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Common misconceptions about sperm donation

Written by Amrita K Flora

At the British Sperm Bank, we want to make sure that the sperm donor is as well informed about the process of donating sperm as possible. In this blog, we will discuss the common misconceptions about sperm donation and be as transparent and open about the process.

A maximum of 10 families can be created from donor sperm in the UK

The British Sperm Bank follow the HFEA law which states that donated sperm cannot be used to create more than 10 families. This may lead some people to believe that only 10 children can be created from the donor’s sperm. However, this is actually incorrect. Within the families that have already used the donor sperm, the families can use the donor sperm to give the donor child a sibling. This means that within the family there can be more than one child created from donor sperm.

While being a sperm donor, I am unable to engage in a sexual relationship

At the British Sperm Bank, we want to ensure that the quality of sperm is at its best. This is why we request you come into the clinic at intervals throughout the donation process and not back-to-back appointments. The same logic applies to sexual relationships. Engaging in sexual relationships is permitted, but before donating each sample, a specific period of abstinence is necessary, typically ranging from 3 to 5 days. Sexual relations with multiple partners is considered risky behaviour so donation would not be allowed in this instance.

The process of sperm donation is completely anonymous

Once the donor-conceived child has reached the age of 18 years old, they can

request the. donor’s full name, date of birth, town or district where they were born, and last known address. In terms of the donor finding out the identity of the donor-conceived child, they are unable to find out any information about the child which may reveal the identity of them. The donor can ask for basic information such as the number of children born, their gender and the year of birth.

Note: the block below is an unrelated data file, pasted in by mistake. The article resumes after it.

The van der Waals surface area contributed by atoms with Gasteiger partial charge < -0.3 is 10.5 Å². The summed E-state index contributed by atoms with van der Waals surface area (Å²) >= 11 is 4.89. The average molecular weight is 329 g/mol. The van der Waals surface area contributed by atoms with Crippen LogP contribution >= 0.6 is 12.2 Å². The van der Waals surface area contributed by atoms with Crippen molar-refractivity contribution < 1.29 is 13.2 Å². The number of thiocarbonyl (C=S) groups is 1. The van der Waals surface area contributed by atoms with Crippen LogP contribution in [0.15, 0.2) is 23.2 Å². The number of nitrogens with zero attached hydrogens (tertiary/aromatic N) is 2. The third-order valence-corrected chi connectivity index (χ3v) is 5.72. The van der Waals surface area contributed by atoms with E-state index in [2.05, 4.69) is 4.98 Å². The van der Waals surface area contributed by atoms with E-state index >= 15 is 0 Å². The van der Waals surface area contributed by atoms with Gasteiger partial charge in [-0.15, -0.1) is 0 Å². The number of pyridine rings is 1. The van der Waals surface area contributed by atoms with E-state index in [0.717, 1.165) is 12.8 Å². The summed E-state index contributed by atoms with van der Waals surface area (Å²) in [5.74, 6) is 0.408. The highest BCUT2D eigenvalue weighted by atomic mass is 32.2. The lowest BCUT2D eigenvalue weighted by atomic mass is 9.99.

Once you make a donation, you become a perpetual donor.

This is a myth. When you make a donation, your sample is thoroughly screened for any hereditary diseases to ensure good quality sperm. However, if you want to then donate again further down the line you will need to go through the same screening in order to requalify. This is to ensure that your health hasn’t deteriorated or you haven’t caught an STI during this time which may affect sperm quality.

This blog aimed to de-bunk the common misconceptions about sperm donation. Don’t let these myths stop you from considering donating sperm. If you have any other questions please contact us and we will be happy to help.


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